Movie Review: 'Krampus' (2015)

“Krampus” is an odd movie, which owes most of its idiosyncrasy to its attempt at merging two incredibly disparate genres with distinctly opposing tones: the genial, family friendly nature of Christmas movies and the disorienting mayhem of horror. In “Krampus”, the outcome of these hot and cold genres colliding is a thunderstorm of filmmaking.

Opening on the warm glow of a family readying their home for a visit from their extended relatives, the movie starts off innocently as the culture clash between the two families’ differing ways of life becomes quickly evident. With the residing family representing the suburban narrative on American living and the visitors providing a more bucolic voice to the choir.

There are unmistakable odes to the modern Christmas classic “Nation Lampoon’s Christmas Vacation”. The homages most recognizably coming in the form of David Koechner’s Howard as an apt stand-in for Randy Quad’s infamous Cousin Eddie. As the struggling couple trying to reconnect over the holidays, Adam Scott and Toni Collette's characters shoulder duties in the role of the frazzled Griswold patriarch.

The awkward energy of the families’ encounter is satisfying on the humorous side of the story. Then the horror happens. After being bullied by his cousins for believing in Santa and having his letter to St. Nick read aloud with the purpose of humiliating him, young Max (Emjay Anthony) rips up his Christmas letter; unwittingly summoning the wrath of Krampus. For those unfamiliar, Krampus hails from Germanic folklore and is basically the yin to Santa’s yang.

Whereas Santa rewards children for being good, Krampus punishes them for being bad and in the case of movie Krampus, reprimands them for losing their Christmas spirit. Throughout the remainder of the movie, Krampus and his minions (evil gingerbread cookies, elves and toys) lay siege to the house, relentlessly accosting its residents. 

The campy nature of the initial villains allows one some breathing room with regards to the scare factor they elicit. It’s only in the movie’s second half that the grotesque imagery soars into unfriendly territory for kid audiences. Appearances can be deceiving and despite having a kid-filled cast, “Krampus” is an adult movie, which is unfortunate because there is a good moral in it for kids and people in general.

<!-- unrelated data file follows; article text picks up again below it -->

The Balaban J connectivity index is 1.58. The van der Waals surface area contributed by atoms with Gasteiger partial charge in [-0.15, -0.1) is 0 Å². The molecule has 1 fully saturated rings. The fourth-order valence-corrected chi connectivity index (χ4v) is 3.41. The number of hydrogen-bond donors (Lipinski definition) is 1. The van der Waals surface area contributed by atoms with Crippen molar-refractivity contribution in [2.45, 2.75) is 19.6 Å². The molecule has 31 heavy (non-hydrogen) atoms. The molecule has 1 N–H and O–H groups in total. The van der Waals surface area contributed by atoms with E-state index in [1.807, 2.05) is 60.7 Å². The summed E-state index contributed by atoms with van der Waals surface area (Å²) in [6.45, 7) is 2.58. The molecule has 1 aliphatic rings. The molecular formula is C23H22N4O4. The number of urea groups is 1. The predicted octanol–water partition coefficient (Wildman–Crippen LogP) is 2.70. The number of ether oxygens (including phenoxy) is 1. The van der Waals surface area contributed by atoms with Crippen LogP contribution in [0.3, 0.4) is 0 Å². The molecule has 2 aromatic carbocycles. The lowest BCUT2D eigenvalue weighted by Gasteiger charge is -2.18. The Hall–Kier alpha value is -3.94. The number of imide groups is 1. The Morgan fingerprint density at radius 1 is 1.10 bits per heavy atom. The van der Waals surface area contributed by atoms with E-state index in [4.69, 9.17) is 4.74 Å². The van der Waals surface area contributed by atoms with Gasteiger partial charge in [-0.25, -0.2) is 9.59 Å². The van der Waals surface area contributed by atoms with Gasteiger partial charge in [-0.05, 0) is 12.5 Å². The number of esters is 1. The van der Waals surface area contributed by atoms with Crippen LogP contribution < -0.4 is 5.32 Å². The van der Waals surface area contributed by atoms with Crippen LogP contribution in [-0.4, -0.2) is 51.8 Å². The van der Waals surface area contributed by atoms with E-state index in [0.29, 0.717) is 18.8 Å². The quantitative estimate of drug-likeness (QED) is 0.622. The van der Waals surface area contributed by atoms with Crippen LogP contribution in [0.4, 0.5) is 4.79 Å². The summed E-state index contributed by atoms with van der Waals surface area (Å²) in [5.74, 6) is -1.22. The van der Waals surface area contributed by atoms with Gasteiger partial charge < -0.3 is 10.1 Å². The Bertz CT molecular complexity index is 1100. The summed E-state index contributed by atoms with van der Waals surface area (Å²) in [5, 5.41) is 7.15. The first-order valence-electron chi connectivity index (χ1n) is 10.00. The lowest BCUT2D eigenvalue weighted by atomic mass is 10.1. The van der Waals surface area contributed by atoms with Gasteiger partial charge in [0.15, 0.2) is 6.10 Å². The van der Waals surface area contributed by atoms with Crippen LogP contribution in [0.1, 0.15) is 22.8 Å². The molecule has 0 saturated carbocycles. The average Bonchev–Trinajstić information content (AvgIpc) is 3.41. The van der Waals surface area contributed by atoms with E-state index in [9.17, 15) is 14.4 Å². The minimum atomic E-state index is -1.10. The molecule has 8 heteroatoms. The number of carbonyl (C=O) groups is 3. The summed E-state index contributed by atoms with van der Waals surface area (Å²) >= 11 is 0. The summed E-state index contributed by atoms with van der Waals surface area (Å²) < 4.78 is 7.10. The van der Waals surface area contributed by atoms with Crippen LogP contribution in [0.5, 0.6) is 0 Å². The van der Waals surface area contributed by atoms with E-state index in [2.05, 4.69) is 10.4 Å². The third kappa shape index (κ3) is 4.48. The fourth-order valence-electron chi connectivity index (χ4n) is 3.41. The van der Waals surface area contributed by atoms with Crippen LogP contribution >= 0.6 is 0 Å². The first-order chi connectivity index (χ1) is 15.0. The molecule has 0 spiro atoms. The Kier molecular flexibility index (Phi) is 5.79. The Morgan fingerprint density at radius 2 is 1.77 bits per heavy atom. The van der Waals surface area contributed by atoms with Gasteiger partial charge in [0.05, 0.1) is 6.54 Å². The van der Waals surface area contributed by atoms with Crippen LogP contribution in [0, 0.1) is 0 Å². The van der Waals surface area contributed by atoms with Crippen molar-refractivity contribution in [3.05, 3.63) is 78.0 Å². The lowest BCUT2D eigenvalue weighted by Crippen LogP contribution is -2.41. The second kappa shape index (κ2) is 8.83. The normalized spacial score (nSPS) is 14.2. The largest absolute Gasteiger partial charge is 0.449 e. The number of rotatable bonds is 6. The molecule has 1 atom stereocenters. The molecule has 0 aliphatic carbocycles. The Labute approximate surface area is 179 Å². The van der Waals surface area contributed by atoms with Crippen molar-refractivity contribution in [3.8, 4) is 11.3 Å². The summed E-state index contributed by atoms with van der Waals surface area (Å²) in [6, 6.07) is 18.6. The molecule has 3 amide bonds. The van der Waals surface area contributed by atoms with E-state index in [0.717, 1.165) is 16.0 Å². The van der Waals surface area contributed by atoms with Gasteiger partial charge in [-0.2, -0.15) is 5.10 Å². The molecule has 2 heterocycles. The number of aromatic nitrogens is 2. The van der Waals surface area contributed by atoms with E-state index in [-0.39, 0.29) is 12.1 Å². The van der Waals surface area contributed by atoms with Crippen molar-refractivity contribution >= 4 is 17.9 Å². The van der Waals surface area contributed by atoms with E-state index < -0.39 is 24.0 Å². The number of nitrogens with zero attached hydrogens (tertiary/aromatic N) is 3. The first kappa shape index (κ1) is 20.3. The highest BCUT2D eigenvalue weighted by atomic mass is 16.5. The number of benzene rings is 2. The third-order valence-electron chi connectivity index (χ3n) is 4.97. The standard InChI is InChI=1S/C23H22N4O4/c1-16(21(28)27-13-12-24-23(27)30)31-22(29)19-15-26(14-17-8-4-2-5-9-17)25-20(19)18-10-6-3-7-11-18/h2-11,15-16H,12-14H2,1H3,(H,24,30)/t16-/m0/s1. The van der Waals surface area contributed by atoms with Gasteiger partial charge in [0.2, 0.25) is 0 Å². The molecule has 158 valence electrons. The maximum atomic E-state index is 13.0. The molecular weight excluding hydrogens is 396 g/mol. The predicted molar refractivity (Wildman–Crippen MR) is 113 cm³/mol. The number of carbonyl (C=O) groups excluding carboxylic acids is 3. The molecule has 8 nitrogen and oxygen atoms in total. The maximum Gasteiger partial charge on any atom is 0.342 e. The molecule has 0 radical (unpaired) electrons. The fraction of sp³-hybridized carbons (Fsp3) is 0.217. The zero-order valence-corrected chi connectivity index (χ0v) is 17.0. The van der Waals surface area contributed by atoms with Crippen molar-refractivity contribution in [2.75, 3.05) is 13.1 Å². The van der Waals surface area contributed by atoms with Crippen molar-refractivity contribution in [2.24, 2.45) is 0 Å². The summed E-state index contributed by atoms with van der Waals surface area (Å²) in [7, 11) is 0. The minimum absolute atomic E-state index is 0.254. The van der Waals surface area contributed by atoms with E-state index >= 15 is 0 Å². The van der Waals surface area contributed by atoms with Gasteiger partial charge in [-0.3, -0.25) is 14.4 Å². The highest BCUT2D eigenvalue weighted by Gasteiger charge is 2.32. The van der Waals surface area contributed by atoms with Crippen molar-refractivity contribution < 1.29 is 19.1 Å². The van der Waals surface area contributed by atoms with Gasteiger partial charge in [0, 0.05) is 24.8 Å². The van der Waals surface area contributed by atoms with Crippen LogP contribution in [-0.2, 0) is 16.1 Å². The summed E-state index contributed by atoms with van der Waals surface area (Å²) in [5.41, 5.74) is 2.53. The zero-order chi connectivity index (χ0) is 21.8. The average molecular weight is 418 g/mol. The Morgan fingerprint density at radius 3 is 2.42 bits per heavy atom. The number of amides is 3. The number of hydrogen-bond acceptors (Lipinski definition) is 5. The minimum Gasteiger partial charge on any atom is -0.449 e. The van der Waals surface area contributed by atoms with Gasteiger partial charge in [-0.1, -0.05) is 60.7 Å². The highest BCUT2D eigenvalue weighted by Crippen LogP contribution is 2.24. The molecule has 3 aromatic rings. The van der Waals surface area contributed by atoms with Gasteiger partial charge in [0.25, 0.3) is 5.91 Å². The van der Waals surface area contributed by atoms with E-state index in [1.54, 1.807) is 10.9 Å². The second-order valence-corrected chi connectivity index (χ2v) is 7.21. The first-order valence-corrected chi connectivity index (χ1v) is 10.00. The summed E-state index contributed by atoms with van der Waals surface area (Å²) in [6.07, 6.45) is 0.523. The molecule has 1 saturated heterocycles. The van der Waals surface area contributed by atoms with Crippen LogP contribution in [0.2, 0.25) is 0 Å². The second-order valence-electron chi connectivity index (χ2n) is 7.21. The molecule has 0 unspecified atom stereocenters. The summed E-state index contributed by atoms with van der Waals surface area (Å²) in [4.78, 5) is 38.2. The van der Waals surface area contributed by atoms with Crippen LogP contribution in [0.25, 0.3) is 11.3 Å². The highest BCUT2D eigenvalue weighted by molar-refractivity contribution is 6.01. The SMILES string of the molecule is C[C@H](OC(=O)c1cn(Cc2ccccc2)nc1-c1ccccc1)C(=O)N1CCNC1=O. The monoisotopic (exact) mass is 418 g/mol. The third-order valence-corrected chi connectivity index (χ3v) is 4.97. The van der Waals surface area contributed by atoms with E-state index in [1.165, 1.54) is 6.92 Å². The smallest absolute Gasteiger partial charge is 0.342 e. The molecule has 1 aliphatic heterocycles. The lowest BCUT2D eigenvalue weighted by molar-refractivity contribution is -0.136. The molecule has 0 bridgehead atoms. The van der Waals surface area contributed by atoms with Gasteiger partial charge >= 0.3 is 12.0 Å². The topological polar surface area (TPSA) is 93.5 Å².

Families putting their differences aside and banding together to survive serves as one of the many takeaways. Along with learning to appreciate said differences and coming to see each other in a new light. Not to mention the oodles of metaphorical philosophy one could potentially sift through.

Before Krampus or company make an appearance and start stirring things up, the beginning meanders for a while. The soundtrack plays too softly as the gauche familial interactions are given little background noise to accompany them. It all makes for an uncomfortable opening quarter.

The uneven energy continues until the second act, where the movie takes a completely nightmarish detour, it never turns back from. From there it fully commits to its descent into utter madness.

Up until that point, it can’t quite decide if it’s going for dark cartoonish humor (evil gingerbread cookies) or straight up sinister horror, as seen with the rendering of Krampus. It’s this back and forth that makes the movie tumultuous in its overall quality.

However, it does manage a highly inventive animated sequence when it comes time to tell the grim backstory of how grandma knows so much about Krampus. It’s a scene indicative of the movie’s keen ability to maneuver around gloomy scripting and turn out something lighter and creatively satisfying.

Where director Michael Dougherty gets so much right is in trusting the chemistry of his cast. The ensemble makes for a believable family unit and the cast more than nails the crackling dynamics between its diverse members. Adam Scott is spot on as the kind-hearted hipster dad vs. David Koechner’s scene stealing role as the rambunctious Howard.

Allison Tolman warms hearts as Linda, Howard’s steadfast wife and loving mom to their kids; while Toni Collette contributes necessary layering to her role as Linda’s uptight perfectionist sister. As far as scene stealers go, Conchata Ferrell equally vies for the title as the crew’s grumpy Aunt Dorothy. The cast of kid actors really knock it out of the park, offering one of the best assemblies of child performances in some time.

“Krampus” goes a bit off the rails in its final act and a much anticipated appearance that never comes to pass feels like a missed opportunity that goes frustratingly unexplained. To its credit, the ending will give audiences more than enough to think about and debate for some time to come.

Most of the movie’s faults can be chalked up to ambition and that is never a bad thing to fail against. As a perfectly wrapped film, “Krampus” doesn’t quite get there. As a gift to the quirky Christmas/horror genre, it suffices. Rating: 6/10


  1. Yup. Based on the review I read by Al Ridenour, one of the co-founders of the LA Krampusfest, you've been generous. ;-)


Post a Comment